Part 1: Recovery.


The Lenovo instructions with the USB Key said to ensure the BIOS settings were default. I knew that to be the case and I knew BIOS was current (having updated the BIOS a week earlier). The instructions said to power on, press F12 repeatedly, and select USB as the start device. I did that. Nothing for 30 to 60 seconds (twitch); then the Lenovo trademark on screen; and then the recovery began (joy!). It took about an hour for the recovery to complete. 


First surprise: It should not have been a surprise, but I have never done a modern recovery like this. Near the end of the recovery process, I saw a small Sysprep window. This is obviously the step in the setup that makes the Manufacturer’s OEM volume license to be my own Windows 10 license when I register it. This is the step that assures my machine remains activated permanently. The recovery completed and the machine started up.


Second surprise: Still Thursday evening. I looked at System Update and it was trying to update to Windows 10 V1511 from the original recovery version. That completed but did not demand a restart (normally it should) and the update process kept right on going to V1809 direct in a single jump from V1511. That was indeed a surprise. I knew you could skip a couple of versions, but this skipped about five versions. It took a very long time – about 2 hours. That seems to make sense because every item of the operating system would need to be changed and updated. Upon restart, there were still some updates to do in order to be completely current. I did the updates, removed the SSD drive, put in the old hard drive, started up to be sure and then shut down for the evening. I had not yet recovered my email and other files from the old hard drive, so this was a necessary step.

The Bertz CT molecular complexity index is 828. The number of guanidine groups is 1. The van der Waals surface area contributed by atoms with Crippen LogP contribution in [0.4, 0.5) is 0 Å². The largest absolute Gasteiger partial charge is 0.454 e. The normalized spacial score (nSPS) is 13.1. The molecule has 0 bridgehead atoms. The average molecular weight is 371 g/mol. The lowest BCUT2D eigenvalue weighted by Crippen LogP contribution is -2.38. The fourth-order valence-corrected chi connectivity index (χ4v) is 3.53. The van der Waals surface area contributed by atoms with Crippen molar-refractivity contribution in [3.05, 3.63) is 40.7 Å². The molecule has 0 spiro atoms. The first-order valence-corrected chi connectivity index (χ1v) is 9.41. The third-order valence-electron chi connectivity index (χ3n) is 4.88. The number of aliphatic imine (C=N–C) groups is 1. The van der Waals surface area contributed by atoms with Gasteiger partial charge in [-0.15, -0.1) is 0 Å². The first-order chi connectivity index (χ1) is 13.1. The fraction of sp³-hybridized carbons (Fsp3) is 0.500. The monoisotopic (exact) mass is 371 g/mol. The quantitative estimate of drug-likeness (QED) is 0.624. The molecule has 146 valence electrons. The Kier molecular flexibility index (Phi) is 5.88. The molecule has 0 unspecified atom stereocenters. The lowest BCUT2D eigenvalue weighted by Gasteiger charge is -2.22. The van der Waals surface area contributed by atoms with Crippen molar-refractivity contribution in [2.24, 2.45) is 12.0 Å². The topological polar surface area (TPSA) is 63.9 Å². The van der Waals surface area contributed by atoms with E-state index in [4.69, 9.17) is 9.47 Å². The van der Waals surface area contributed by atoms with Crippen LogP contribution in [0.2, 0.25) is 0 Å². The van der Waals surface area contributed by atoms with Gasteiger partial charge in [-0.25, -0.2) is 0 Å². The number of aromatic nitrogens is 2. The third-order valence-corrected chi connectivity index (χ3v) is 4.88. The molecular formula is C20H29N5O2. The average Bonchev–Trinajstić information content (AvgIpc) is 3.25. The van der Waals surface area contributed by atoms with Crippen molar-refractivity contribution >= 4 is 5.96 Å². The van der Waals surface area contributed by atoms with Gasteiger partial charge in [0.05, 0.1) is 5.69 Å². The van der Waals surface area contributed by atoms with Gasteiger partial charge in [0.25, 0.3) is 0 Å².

Part 2: New Setup.


Friday morning April 19, I started up, hooked up my USB hard drive, copied email, favorites, and some other stuff to the USB hard drive. Then I deactivated Office and a number of other applications that keep track of the number of installations. This was somewhat time-consuming to ensure I could install the same applications on my “new” desktop. When that was complete, I put the SSD drive back in the machine, set up access for my laptop to network to it and copied 75 GB of files and documents from the laptop to the desktop. I set up WinZip, my password application, my HP 8610 printer and then set up personalization and my desktop settings. 


Email was starting to arrive on my laptop so there was a need to install set up Office. I have a subscription to Office 2016, went to the Microsoft Account login page and installed Office. I noticed that One Note 2016 seemed to be missing. When I tried to find it, indeed it had not been installed. I remember that it had been installed when I originally set up the desktop computer in 2016.


Third Surprise: I know from my attendance at the Microsoft MVP Global Summit in March 2019 that development of One Note 2016 had ended, and Windows 10 Modern One Note is the replacement. That will be for another time and right now I wanted my traditional One Note. I Googled for One Note 2016 and instantly found it along with the admonishment that development has stopped. I clicked on the install and it failed! 


What I should have also remembered (I heard this at the Global Summit) is that beginning in 2019, the default Office install will be 64-bit going forward. My laptop is using Office 2016 32-bit. So I went back to the One Note site, found One Note 2016 64-bit, installed it and it all worked with my existing notes. I set up Outlook – one Profile for me with 3 accounts and one PST file and one Profile for my wife with 1 account. I use a desktop shortcut to run Outlook with the desired Profile. This allows us to have one Windows User Profile (Account) and two different Outlooks. We remember to keep our own Outlook closed when not using it because you cannot run two Outlook Profiles simultaneously.